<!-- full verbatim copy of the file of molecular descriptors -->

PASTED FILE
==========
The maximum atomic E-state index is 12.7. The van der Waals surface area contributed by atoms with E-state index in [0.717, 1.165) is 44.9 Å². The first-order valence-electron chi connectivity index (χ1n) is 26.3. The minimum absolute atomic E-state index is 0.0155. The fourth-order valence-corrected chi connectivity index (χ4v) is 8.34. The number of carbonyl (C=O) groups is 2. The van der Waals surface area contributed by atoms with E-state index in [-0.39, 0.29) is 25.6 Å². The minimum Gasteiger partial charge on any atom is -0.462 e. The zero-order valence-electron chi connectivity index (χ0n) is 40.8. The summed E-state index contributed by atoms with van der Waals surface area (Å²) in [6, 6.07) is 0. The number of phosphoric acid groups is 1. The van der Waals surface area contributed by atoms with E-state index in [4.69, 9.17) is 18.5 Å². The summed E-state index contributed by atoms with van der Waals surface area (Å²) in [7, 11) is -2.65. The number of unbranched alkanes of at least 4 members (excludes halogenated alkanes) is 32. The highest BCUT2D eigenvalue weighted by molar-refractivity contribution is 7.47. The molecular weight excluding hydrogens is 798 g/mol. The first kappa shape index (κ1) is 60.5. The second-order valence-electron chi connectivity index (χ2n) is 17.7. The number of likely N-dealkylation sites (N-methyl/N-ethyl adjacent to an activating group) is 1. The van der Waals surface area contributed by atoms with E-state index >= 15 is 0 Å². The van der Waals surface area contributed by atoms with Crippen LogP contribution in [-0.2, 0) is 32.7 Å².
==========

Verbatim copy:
The maximum atomic E-state index is 12.7. The van der Waals surface area contributed by atoms with E-state index in [0.717, 1.165) is 44.9 Å². The first-order valence-electron chi connectivity index (χ1n) is 26.3. The minimum absolute atomic E-state index is 0.0155. The fourth-order valence-corrected chi connectivity index (χ4v) is 8.34. The number of carbonyl (C=O) groups is 2. The van der Waals surface area contributed by atoms with E-state index in [-0.39, 0.29) is 25.6 Å². The minimum Gasteiger partial charge on any atom is -0.462 e. The zero-order valence-electron chi connectivity index (χ0n) is 40.8. The summed E-state index contributed by atoms with van der Waals surface area (Å²) in [6, 6.07) is 0. The number of phosphoric acid groups is 1. The van der Waals surface area contributed by atoms with E-state index in [4.69, 9.17) is 18.5 Å². The summed E-state index contributed by atoms with van der Waals surface area (Å²) in [7, 11) is -2.65. The number of unbranched alkanes of at least 4 members (excludes halogenated alkanes) is 32. The highest BCUT2D eigenvalue weighted by molar-refractivity contribution is 7.47. The molecular weight excluding hydrogens is 798 g/mol. The first kappa shape index (κ1) is 60.5. The second-order valence-electron chi connectivity index (χ2n) is 17.7. The number of likely N-dealkylation sites (N-methyl/N-ethyl adjacent to an activating group) is 1. The van der Waals surface area contributed by atoms with E-state index >= 15 is 0 Å². The van der Waals surface area contributed by atoms with Crippen LogP contribution in [-0.2, 0) is 32.7 Å².